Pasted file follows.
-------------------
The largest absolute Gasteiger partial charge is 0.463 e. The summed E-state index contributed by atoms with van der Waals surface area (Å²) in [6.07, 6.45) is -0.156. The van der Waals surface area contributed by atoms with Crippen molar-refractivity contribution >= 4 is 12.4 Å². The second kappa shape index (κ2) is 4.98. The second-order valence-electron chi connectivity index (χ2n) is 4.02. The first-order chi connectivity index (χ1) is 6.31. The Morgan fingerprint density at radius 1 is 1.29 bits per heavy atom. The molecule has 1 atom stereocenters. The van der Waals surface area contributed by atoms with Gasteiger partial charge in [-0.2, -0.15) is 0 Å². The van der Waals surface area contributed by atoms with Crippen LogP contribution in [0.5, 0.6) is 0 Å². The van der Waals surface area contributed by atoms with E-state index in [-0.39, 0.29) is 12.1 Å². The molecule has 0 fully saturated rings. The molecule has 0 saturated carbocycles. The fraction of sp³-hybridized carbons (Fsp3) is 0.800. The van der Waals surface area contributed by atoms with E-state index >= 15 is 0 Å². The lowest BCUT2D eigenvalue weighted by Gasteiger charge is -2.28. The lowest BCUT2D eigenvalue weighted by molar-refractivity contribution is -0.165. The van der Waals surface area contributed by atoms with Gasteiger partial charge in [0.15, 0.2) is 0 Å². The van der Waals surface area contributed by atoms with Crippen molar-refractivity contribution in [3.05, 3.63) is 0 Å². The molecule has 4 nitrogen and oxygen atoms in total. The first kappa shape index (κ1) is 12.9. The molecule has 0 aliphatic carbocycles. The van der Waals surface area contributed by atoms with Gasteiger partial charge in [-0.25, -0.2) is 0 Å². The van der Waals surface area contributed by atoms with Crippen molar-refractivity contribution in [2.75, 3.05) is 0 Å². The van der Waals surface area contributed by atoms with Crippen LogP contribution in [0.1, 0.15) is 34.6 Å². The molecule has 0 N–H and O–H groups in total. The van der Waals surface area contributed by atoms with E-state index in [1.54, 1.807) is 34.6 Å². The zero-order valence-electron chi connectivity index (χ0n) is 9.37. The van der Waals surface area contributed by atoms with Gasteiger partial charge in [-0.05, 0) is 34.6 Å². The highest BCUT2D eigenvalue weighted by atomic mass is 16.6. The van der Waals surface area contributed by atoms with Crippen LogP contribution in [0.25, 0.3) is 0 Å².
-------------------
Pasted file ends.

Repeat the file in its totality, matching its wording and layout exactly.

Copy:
The largest absolute Gasteiger partial charge is 0.463 e. The summed E-state index contributed by atoms with van der Waals surface area (Å²) in [6.07, 6.45) is -0.156. The van der Waals surface area contributed by atoms with Crippen molar-refractivity contribution >= 4 is 12.4 Å². The second kappa shape index (κ2) is 4.98. The second-order valence-electron chi connectivity index (χ2n) is 4.02. The first-order chi connectivity index (χ1) is 6.31. The Morgan fingerprint density at radius 1 is 1.29 bits per heavy atom. The molecule has 1 atom stereocenters. The van der Waals surface area contributed by atoms with Gasteiger partial charge in [-0.2, -0.15) is 0 Å². The van der Waals surface area contributed by atoms with Crippen LogP contribution in [0.5, 0.6) is 0 Å². The van der Waals surface area contributed by atoms with E-state index in [-0.39, 0.29) is 12.1 Å². The molecule has 0 fully saturated rings. The molecule has 0 saturated carbocycles. The fraction of sp³-hybridized carbons (Fsp3) is 0.800. The van der Waals surface area contributed by atoms with E-state index >= 15 is 0 Å². The lowest BCUT2D eigenvalue weighted by Gasteiger charge is -2.28. The lowest BCUT2D eigenvalue weighted by molar-refractivity contribution is -0.165. The van der Waals surface area contributed by atoms with Gasteiger partial charge in [0.15, 0.2) is 0 Å². The van der Waals surface area contributed by atoms with Crippen molar-refractivity contribution in [3.05, 3.63) is 0 Å². The molecule has 4 nitrogen and oxygen atoms in total. The first kappa shape index (κ1) is 12.9. The molecule has 0 aliphatic carbocycles. The van der Waals surface area contributed by atoms with Gasteiger partial charge in [-0.25, -0.2) is 0 Å². The van der Waals surface area contributed by atoms with Crippen molar-refractivity contribution in [2.75, 3.05) is 0 Å². The van der Waals surface area contributed by atoms with Crippen LogP contribution in [0.1, 0.15) is 34.6 Å². The molecule has 0 N–H and O–H groups in total. The van der Waals surface area contributed by atoms with E-state index in [1.54, 1.807) is 34.6 Å². The zero-order valence-electron chi connectivity index (χ0n) is 9.37. The van der Waals surface area contributed by atoms with Gasteiger partial charge in [-0.05, 0) is 34.6 Å². The highest BCUT2D eigenvalue weighted by atomic mass is 16.6. The van der Waals surface area contributed by atoms with Crippen LogP contribution in [0.25, 0.3) is 0 Å².